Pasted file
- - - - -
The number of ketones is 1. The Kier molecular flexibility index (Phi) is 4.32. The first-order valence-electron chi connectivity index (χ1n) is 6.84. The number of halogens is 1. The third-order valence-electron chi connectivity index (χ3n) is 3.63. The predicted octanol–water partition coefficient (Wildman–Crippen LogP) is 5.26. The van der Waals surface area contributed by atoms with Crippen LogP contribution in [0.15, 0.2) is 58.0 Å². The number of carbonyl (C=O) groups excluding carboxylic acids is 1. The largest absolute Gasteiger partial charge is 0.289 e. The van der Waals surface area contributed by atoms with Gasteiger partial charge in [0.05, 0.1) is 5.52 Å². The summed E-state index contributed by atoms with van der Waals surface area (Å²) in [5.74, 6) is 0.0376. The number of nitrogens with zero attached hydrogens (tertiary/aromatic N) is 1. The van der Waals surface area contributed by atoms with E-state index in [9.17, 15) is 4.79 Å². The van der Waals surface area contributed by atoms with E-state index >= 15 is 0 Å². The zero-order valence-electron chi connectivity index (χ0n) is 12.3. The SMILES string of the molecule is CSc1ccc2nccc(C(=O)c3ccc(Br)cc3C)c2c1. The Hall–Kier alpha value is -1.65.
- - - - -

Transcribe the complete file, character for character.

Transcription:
The number of ketones is 1. The Kier molecular flexibility index (Phi) is 4.32. The first-order valence-electron chi connectivity index (χ1n) is 6.84. The number of halogens is 1. The third-order valence-electron chi connectivity index (χ3n) is 3.63. The predicted octanol–water partition coefficient (Wildman–Crippen LogP) is 5.26. The van der Waals surface area contributed by atoms with Crippen LogP contribution in [0.15, 0.2) is 58.0 Å². The number of carbonyl (C=O) groups excluding carboxylic acids is 1. The largest absolute Gasteiger partial charge is 0.289 e. The van der Waals surface area contributed by atoms with Gasteiger partial charge in [0.05, 0.1) is 5.52 Å². The summed E-state index contributed by atoms with van der Waals surface area (Å²) in [5.74, 6) is 0.0376. The number of nitrogens with zero attached hydrogens (tertiary/aromatic N) is 1. The van der Waals surface area contributed by atoms with E-state index in [9.17, 15) is 4.79 Å². The van der Waals surface area contributed by atoms with E-state index >= 15 is 0 Å². The zero-order valence-electron chi connectivity index (χ0n) is 12.3. The SMILES string of the molecule is CSc1ccc2nccc(C(=O)c3ccc(Br)cc3C)c2c1. The Hall–Kier alpha value is -1.65.